The course will critically analyze the political events, major problems, processes and trends in Sub-Saharan African politics and society. It will also attempt to examine the prospects for economic development and democracy in contemporary Africa. Some African countries will be selected for special attention.
Provides students with the analysis and critical understanding of the policy issues surrounding historical and current social welfare programs, of new social welfare issues and of policy decisions that lead to changes in programming. Community organization, as an intervention approach, will be explored.
The course will critically analyze the political events, major problems, processes and trends in international and regional conflicts. It will examine the prospect for peaceful negotiation among states and international organizations to solve international crises.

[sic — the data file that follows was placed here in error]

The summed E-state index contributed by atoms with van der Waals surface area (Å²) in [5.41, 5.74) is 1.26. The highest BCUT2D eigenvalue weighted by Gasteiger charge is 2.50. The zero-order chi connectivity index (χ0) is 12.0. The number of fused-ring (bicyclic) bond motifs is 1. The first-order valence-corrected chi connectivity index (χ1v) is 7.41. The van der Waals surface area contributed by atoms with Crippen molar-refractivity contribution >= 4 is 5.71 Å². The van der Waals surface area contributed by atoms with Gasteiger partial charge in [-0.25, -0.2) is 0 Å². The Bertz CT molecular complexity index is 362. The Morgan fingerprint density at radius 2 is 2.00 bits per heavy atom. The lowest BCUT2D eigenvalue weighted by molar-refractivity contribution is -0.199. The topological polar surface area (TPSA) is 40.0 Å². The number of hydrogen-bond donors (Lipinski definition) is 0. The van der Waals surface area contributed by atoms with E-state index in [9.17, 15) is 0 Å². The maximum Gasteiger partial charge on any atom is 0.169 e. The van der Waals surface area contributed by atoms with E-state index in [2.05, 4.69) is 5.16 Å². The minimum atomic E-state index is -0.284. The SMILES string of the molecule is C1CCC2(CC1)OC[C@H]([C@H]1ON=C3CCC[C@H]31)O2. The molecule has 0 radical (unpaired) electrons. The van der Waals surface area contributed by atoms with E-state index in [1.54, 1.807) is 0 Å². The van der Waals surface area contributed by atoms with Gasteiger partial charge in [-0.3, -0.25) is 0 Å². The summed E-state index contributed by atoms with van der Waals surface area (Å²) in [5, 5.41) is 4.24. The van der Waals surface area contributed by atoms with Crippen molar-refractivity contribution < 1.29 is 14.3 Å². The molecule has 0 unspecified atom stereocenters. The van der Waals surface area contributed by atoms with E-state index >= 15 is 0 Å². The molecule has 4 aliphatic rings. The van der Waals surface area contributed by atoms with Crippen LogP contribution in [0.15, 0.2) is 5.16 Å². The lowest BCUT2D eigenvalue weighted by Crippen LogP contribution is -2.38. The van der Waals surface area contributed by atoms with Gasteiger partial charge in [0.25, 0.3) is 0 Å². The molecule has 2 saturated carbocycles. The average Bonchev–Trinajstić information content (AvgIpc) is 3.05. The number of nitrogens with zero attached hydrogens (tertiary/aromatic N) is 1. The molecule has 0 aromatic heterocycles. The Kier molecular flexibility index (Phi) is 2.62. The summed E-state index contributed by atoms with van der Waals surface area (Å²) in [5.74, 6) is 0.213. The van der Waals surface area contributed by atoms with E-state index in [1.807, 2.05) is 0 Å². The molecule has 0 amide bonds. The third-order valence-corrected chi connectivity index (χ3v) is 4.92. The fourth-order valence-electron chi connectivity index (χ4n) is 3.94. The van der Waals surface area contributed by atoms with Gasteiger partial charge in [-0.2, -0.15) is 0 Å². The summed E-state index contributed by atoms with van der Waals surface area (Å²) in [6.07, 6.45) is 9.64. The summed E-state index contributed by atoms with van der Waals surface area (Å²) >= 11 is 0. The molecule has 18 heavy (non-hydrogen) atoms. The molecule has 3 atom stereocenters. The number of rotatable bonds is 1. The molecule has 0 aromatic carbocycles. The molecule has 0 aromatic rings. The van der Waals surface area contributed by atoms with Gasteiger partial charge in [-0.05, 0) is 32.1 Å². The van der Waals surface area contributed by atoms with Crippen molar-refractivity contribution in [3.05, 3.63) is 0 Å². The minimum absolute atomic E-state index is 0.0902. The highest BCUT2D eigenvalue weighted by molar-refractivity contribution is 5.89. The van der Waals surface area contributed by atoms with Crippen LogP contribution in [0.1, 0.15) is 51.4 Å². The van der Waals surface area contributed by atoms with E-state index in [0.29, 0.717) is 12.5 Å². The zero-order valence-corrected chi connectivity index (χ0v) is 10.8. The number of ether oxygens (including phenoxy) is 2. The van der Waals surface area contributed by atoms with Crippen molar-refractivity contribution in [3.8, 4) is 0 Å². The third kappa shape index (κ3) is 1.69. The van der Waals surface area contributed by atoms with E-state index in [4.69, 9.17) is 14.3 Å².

This course is designed to provide students with the opportunity to study and analyze international relations from a multi-disciplinary perspective. It will examine current understandings of the causes, processes and structures of international relations, violent conflict, as well as resolution of those conflicts and peace within the context of Feminist theories. The goal is to examine the role of women in international relations, international security, conflict and peace through different approaches to the study of conflict and how it is understood. The course will consider both the strength and limitations of various disciplinary approaches. The traditional approaches to international relations, international security, international conflict and peace reflect viewpoints consistent with masculine perspectives on power and security. The goal is to consider how the limitations of the approaches can be effectively challenged and what alternatives might be offered. Themes for discussion will include gender, race, ethnicity, nationalism, state, community, conflict and peace.